For Shenequa, Reformed theology must not be obsessed with only asking whether Shenequa is right with a holy God, but also be seriously concerned with how this holy God can right Shenequa’s broken and distressed neighborhood. And from such a concern and vision, this will enable and expand Reformed theology in more broad and fresh ways. Therefore, Reformed theology must be reshaped to emphasize God’s holiness in more corporate and societal dimensions. That is to say, because God is holy, then He must not only be concerned for individual holiness, but also societal holiness that will ultimately re-create Shenequa’s neighborhood into a more purified neighborhood as it reflects His eschatological brightness in holy heaven descending to earth. So if the Reformed bus map, which has such a high view of the holiness of God neglects Shenequa’s neighborhood, then such holiness is not truly holy, but rather hatred. The implications from this type of holiness is that Shenequa (and ourselves) should not simply focus on our own individual purity and holiness with it terminating mostly on ourselves, but we should also focus on being the purifying force in the “hood” and the world because we embody the cosmic-changing holiness of YHWH.

The Questions of Black America

What all of this will produce is a Reformed theology that looks Black America and its concerns square in the face. It will not be a theology that shrinks from the particular lives of Blacks, but a theology that has to learn from Blacks if it takes seriously its desire to truly mirror and understand the teachings of the Bible.

Up to this point, the primary, if not exclusive questions Reformed theology has sought to answer were those of Western European men and the challenges they faced that were shaped by their political, socio-economic and cultural locations. Although more could be said, let me give some brief and simple examples. For Luther, his theology has an individualistic shape because his questions were largely heavily influenced by Augustine, monastic life, the cultural movement of humanism, and the Roman Catholic Church in all of its reach. Zwingli, for instance, tends to emphasize God’s sovereignty because in the time of many plagues, the sovereignty of God needs to be believed and embraced as a comforting reality. In Calvin’s case, he particularly attended to the issues of church governance and its relationship with the civil magistrate because of the immigration problems in Geneva.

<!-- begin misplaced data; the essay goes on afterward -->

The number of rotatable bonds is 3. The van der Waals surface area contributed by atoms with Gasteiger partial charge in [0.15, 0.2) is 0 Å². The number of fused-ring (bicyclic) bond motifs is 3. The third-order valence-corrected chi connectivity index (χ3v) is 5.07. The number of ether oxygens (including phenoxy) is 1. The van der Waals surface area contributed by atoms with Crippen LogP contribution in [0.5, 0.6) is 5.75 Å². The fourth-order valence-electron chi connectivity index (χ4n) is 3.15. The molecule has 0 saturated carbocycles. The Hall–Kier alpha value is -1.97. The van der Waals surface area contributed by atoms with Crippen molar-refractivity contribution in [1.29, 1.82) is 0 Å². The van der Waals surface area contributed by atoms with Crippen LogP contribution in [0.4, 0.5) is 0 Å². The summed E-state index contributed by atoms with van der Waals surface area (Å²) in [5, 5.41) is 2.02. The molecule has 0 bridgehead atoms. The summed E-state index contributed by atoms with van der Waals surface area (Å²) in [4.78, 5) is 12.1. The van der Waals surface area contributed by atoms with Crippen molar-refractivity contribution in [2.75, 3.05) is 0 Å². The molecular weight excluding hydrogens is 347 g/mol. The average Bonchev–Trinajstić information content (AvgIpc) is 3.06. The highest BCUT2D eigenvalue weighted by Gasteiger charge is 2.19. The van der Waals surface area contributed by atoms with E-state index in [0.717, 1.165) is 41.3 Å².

These examples serve to demonstrate that all God talk and theology do not happen in a vacuum. In effect, theology is a product of one’s (or the theologian's) social, political, and culture situation. Luther, Zwingli, and Calvin were not doing theology while being locked up in a room without a window to the world, but rather their theology is what it is because they chose to interact with the specific struggles and concerns in their world. Therefore, their theology will and does look a certain way because it reflects their point in history.

If this is true about their theology and ultimately, what theology is (by virtue of its nature and formulation), then how much more will Reformed theology be enriched, strengthened, and re-defined when Reformed Blacks begin to “do theology” in a similar way that starts to answer more of the questions and concerns of Black America. Because the fact of the matter is that all of the questions have not been asked or answered, which means there is a tremendous amount of theological work to do! And once these theological answers come down the pipe to address Black America, we ought not be surprised if these answers do not always look like traditional/contemporary Reformed dogmatics.